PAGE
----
Unless, you know, you happen to be a lawyer.

Then your ass needs to be billing time to justify your mere existence on the planet, sick and injured or not.

This is just you being bitter.

It’s definitely not. I was ordered to a month of bed rest immediately following my accident. Then I was informed that there’s a wonderful clause in my contract that states if I’m out of the office for more than a week, the office has the right to pay me pro rata for the number of hours I’ve actually billed during my time out. Vacation and sick time in my office is sort of “Yeah, it exists, but it’s a little like that sasquatch rubbish. You hear about other people experiencing it, but you never will.” Remember back in August when I took my first vacation in 8 goddamn years? Well, I paid for that when I got back.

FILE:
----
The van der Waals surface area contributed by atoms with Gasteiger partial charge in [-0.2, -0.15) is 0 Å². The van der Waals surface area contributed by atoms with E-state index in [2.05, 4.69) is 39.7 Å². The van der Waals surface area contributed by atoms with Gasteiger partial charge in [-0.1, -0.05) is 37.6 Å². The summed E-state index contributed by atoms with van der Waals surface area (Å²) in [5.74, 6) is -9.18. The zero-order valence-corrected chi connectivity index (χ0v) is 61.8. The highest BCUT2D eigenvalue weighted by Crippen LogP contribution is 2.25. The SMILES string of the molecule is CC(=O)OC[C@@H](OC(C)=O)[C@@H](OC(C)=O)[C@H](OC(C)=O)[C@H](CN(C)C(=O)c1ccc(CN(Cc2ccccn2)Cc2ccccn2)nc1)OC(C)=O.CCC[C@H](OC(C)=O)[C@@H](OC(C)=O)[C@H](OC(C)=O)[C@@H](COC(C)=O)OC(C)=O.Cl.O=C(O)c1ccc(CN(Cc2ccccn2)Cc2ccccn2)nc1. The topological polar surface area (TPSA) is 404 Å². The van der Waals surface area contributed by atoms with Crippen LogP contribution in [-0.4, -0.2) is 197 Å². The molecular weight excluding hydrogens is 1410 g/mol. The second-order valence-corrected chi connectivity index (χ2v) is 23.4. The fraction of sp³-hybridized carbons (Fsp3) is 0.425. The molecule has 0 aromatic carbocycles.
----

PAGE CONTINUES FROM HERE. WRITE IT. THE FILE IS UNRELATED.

So while I was out, my pay was reduced to approximately less than a third of what I normally make. Quite frankly, when you do litigation work that requires you to actually think it doesn’t help anyone if you’re trying to do it while jacked up on so many painkillers that the little yodeling dude on the Price is Right is telling you that everything’s gonna be just wonderful buddy. I was a goddamn liability while on the higher level painkillers, and I knew it. It would have been way too easy to mess up in my cases where I can heave in the most billables, so I got continuances and extensions from people so I could return to the cases with a clear head after a bit of healing. That was the responsible thing to do whilst I looked for the best thermometer UK to monitor my health so that I could return to work knowing that I was 100%.